In just a few days, on 2 March 2021 Pushkin House Music Festival will be launched online. We spoke with Dr Alexander Karpeyev, Pushkin House Music Festival’s Artistic Director, about the history behind the festival and this year’s highlights, and are delighted to share his story with you.

Alexander Karpeyev

The Pushkin House Music Festival inaugurated last year. We had an incredible programme of live events. This year we are fully online. The focus of the festival remains the discovery of Russian classical music by composers who deserve to be better known and the lesser-known music by renowned composers. For example, the music of Nikolay Medtner (who lived and died in London) was banned in Soviet Russia for over twenty years because of his emigration. His reputation always depended on advocates (I am happy to have become one of them). Anton Arensky is a well-known name, however only a small part of his work is known. This year we will present a rare opportunity to hear a programme of his vocal output. Iosif Genishta, a Russian composer of Czech origins, is totally unknown, although he was central to Moscow’s musical life in the 1820s-30s. Robert Schumann liked his sonatas, some of which we will present at the festival.

Orpheus Sinfonia at RFH, credit Camilla Greenwell and the Menuhin Competition London 2016

We try to balance neglected repertoire with more ‘accessible’ Russian music. So, this year’s programme also includes Prokofiev and Kapustin. The latter’s music is a unique blend of classical and jazz idioms.

Having the festival online is a brand new thing for the Pushkin House. It took us a lot of effort to put it together, working remotely. We will host a total of six concerts and two talks. The concerts will be recorded ‘live’ in our 18th century home and then will be ‘premiered’ and available on demand for up to a month. Full programme can be found here.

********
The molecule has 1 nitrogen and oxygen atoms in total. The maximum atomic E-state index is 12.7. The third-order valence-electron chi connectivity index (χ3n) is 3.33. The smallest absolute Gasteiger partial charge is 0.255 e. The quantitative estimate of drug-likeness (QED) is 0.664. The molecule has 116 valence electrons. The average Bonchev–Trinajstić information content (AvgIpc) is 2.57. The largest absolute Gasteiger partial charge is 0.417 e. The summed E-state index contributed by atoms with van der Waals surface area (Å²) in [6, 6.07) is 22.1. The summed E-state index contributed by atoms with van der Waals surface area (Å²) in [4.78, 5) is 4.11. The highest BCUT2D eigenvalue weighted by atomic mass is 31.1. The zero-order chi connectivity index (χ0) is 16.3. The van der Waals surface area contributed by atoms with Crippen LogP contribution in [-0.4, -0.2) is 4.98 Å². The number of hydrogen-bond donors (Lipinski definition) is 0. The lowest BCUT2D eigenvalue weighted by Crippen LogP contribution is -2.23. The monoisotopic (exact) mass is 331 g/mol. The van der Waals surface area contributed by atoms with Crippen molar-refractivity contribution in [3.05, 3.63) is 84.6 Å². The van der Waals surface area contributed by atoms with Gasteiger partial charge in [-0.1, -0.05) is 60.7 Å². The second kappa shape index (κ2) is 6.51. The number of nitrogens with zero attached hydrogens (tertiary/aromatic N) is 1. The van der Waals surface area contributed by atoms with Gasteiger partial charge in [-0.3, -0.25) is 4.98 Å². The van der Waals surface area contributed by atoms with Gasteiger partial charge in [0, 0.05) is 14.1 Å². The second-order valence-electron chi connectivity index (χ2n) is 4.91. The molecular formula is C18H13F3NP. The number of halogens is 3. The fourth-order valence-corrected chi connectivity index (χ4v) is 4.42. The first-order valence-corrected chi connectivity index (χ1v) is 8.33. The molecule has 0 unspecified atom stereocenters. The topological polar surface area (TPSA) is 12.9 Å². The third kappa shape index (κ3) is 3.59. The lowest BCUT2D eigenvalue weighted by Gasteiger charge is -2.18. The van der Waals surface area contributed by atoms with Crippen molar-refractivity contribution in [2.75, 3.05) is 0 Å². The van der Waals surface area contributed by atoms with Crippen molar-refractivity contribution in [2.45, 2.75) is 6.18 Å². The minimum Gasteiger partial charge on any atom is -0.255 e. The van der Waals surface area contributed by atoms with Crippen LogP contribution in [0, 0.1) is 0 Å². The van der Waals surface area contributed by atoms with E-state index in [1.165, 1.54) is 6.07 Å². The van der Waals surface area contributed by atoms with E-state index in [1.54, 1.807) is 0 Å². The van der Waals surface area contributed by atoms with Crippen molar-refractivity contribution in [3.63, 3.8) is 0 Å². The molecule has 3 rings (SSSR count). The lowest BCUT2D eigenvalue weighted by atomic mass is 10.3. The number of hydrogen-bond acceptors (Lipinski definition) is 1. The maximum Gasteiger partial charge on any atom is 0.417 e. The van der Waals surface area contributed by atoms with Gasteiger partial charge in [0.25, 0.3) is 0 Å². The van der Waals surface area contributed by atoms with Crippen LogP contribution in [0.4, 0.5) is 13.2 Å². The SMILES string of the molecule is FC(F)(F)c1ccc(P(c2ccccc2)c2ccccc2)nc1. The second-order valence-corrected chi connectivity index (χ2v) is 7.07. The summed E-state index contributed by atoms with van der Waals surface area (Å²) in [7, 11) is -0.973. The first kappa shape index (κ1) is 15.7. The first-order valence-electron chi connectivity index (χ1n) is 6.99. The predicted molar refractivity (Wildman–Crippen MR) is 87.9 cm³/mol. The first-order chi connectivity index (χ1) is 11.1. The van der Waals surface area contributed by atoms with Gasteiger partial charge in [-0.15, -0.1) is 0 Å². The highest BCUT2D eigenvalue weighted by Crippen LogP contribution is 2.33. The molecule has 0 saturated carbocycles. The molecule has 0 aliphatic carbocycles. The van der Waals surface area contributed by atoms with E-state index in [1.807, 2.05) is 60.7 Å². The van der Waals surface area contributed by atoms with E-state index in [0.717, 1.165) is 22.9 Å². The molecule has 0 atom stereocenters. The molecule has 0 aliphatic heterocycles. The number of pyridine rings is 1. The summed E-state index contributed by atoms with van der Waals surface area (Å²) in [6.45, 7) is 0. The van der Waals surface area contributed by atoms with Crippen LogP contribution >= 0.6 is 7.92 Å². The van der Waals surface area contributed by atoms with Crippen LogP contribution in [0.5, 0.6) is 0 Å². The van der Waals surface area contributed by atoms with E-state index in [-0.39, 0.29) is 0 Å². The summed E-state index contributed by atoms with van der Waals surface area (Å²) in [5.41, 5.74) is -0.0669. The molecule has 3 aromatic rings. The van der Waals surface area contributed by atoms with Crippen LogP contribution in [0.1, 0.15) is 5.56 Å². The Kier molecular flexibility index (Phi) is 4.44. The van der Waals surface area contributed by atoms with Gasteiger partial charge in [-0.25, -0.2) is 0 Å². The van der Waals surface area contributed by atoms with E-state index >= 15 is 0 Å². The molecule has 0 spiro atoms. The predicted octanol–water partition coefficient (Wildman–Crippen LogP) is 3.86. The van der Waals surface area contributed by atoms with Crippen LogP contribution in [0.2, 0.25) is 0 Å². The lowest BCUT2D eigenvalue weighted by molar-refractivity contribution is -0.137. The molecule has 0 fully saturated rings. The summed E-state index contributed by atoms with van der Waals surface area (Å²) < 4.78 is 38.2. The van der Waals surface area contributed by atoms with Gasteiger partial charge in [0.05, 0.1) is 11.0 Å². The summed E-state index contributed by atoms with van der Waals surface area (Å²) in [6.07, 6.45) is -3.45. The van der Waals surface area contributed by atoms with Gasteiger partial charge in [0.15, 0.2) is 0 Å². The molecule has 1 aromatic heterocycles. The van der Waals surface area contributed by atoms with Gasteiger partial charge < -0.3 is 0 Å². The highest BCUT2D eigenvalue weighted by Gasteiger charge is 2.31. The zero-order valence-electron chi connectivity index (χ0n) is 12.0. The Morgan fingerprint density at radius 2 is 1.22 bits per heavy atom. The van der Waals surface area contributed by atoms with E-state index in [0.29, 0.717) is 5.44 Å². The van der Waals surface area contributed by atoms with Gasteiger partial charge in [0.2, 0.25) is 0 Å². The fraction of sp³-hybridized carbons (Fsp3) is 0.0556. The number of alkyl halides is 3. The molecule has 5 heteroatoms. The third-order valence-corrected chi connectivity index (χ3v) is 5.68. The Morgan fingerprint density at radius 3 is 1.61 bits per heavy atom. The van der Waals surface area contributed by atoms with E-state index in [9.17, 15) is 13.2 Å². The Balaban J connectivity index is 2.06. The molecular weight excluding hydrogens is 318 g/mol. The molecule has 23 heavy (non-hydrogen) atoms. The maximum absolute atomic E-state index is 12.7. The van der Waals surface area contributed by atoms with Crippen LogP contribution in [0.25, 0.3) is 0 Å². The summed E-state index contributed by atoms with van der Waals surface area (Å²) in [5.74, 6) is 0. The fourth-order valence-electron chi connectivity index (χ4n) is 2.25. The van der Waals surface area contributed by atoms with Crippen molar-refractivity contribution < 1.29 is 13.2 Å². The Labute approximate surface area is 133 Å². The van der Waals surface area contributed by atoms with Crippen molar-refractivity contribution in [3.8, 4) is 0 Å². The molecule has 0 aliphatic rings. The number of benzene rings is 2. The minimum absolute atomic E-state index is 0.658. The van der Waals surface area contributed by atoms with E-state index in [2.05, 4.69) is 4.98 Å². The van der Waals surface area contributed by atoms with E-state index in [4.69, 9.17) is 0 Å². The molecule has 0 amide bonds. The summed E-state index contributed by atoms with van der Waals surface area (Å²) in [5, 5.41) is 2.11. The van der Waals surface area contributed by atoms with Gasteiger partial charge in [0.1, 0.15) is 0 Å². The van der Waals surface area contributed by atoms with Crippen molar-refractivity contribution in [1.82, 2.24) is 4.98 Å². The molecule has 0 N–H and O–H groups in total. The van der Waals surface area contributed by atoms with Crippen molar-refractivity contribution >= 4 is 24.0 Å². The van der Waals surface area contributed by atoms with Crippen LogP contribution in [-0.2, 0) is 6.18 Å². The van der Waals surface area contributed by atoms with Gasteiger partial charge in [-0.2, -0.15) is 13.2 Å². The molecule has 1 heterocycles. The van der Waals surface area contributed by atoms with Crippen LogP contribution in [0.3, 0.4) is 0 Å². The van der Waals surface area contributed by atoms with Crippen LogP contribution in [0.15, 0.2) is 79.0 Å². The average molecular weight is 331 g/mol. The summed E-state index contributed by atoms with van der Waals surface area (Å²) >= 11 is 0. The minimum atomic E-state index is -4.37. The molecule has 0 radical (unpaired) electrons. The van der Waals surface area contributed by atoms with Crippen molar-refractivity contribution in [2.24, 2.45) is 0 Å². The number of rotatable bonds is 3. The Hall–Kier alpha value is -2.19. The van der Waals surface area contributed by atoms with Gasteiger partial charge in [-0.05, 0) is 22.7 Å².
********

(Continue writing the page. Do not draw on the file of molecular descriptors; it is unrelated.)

Ariana Kashefi © Irene Scioti

Musicians are used to having online concerts nowadays. There is a completely different feel to playing for the camera. In a way it feels more relaxed, although there is nowhere to take the energy from (it usually comes from the live audience). Watching a concert from home is also a different matter: I believe more effort is required from the listener. Ideally, one should prepare a little in advance and read about the repertoire played and the composer’s life. On the eve of the festival’s opening, we will host a talk with the Oxford University professor Philip Ross Bullock giving an introduction to the programme and Russian chamber music in general. The talk is exclusive to festival pass holders only, so I would strongly encourage people to buy a pass to get the most out of the festival.

Presentation and sound quality is of course vital in online concerts, so we have partnered with Moonlite Productions for the recordings, which will include three camera angles.

It promises to be another exciting, and unique, musical offering! We look forward to seeing you!